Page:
The fully expended fourth and the flag leaves were sampled from two randomly selected plants per variety per pot. The leaves were rinsed quickly in distilled water and blotted dry with tissue paper. The samples were placed in Eppendorf tubes and stored in freezer set at -10°C. Cell sap was extracted by using the method of Gorham et al. (1984) and diluted with distilled water for the estimation of cations (Na+, K+, Ca2+ and Mg2+) using an atomic absorption spectrophotometer. Chlorides were measured with an ion selective electrode (Microprocessor lonalyzer/901).

The remaining plants (12 per pot) were harvested at maturity and main tiller height (cm), straw weight per plant (g), number of infertile and fertile spikelets per spike were recorded. Threshing was done by hand, number of grains per plant and grain weight per plant (g) were determined. Statistical analysis were performed by using the Minitab, SYSTAT statistical packages. Analyses of variance (ANOVA) were used to assess significant differences (p < 0.05) between means of the wheat varieties. Linear correlation coefficients were computed among ion contents, yield and yield components.

Results and Discussion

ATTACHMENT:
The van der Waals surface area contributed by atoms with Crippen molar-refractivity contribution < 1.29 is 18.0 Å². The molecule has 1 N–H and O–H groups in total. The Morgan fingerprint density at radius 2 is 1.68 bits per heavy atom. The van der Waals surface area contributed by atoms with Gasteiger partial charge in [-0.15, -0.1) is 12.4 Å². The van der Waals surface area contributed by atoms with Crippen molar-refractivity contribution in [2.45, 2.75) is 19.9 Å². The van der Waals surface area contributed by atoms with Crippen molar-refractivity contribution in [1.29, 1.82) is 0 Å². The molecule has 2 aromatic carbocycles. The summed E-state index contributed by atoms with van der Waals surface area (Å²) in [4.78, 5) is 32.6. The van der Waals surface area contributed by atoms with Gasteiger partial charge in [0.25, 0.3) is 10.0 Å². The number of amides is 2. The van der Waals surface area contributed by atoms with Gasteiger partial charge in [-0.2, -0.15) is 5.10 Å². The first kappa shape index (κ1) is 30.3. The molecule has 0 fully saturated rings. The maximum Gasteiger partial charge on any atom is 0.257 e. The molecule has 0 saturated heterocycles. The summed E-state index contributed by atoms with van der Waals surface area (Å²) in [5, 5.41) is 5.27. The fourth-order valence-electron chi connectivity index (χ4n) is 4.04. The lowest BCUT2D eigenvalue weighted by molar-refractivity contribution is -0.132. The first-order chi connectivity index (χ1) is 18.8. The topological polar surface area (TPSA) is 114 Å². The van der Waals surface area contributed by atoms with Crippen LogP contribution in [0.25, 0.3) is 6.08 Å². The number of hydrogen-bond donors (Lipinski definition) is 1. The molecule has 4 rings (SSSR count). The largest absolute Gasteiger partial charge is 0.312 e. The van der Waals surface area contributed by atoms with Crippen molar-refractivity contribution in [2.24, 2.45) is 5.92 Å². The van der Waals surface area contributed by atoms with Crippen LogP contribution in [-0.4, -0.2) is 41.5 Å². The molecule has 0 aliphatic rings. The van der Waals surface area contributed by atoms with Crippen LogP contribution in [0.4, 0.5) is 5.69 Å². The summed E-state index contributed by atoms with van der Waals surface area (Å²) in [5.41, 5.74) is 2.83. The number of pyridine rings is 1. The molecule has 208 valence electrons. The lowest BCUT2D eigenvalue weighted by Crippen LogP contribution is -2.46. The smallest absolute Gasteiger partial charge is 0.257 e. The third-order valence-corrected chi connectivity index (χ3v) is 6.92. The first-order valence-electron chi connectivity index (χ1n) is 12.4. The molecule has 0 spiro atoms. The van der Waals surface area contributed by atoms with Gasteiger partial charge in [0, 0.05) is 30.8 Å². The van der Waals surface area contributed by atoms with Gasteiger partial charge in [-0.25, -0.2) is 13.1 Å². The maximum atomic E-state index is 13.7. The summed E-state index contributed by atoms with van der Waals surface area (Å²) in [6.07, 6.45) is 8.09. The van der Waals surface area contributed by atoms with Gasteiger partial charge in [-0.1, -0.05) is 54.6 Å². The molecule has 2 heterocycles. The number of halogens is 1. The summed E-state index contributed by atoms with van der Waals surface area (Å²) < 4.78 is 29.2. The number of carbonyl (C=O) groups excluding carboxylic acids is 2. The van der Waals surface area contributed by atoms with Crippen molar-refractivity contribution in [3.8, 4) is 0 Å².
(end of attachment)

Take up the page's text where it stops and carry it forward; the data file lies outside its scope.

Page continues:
The results of the experiment provided clear evidence that the performance of the varieties was affected by the system under which plants were raised. In the analysis of variance the variety×system interaction was significant for grain weight per plant (Table 1).

Table 1:Effects of variety x growing system on grain weight per plant in hydroponics and soil culture under saline conditions.
** = p < 0.01.

Grain weight per plant was significantly positively correlated with number of grain per plant in both systems. Number of grain weight per plant was also positively correlated with number of fertile spikelets per spike in hydroponic culture, but not in soil culture. There was negative correlation found between grain weight per plant and straw dry weight per plant in soil culture. There were very few linear correlation coefficients between ion contents and grain weight per plant. Mg2+ content were found to be significantly correlated with grain weight per plant in flag leaf in both systems. Grain weight per plant was positively correlated with K+ content and K+/Na+ ratio, and negatively correlated with Na+ and CI‾ contents in the fourth leaf, but not in the flag leaf in soil culture. system. None of these linear correlation coefficients were significant in the flag leaf (except in the case of K+ content) in hydroponic culture (Table 2).